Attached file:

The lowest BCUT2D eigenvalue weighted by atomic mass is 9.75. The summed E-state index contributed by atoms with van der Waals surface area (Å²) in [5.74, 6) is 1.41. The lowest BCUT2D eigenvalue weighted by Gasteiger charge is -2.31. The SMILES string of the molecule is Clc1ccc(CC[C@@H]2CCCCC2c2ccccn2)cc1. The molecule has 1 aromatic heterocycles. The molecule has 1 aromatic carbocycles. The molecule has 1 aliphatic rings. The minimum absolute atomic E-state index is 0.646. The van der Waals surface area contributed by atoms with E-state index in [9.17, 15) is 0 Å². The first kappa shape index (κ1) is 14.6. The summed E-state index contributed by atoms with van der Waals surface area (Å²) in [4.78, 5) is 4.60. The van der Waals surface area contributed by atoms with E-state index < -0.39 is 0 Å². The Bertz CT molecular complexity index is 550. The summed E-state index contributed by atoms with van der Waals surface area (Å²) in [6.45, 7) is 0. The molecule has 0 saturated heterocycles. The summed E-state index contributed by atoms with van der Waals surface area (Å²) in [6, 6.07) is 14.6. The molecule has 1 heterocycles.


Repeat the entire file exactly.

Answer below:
The lowest BCUT2D eigenvalue weighted by atomic mass is 9.75. The summed E-state index contributed by atoms with van der Waals surface area (Å²) in [5.74, 6) is 1.41. The lowest BCUT2D eigenvalue weighted by Gasteiger charge is -2.31. The SMILES string of the molecule is Clc1ccc(CC[C@@H]2CCCCC2c2ccccn2)cc1. The molecule has 1 aromatic heterocycles. The molecule has 1 aromatic carbocycles. The molecule has 1 aliphatic rings. The minimum absolute atomic E-state index is 0.646. The van der Waals surface area contributed by atoms with E-state index in [9.17, 15) is 0 Å². The first kappa shape index (κ1) is 14.6. The summed E-state index contributed by atoms with van der Waals surface area (Å²) in [4.78, 5) is 4.60. The van der Waals surface area contributed by atoms with E-state index < -0.39 is 0 Å². The Bertz CT molecular complexity index is 550. The summed E-state index contributed by atoms with van der Waals surface area (Å²) in [6.45, 7) is 0. The molecule has 0 saturated heterocycles. The summed E-state index contributed by atoms with van der Waals surface area (Å²) in [6, 6.07) is 14.6. The molecule has 1 heterocycles.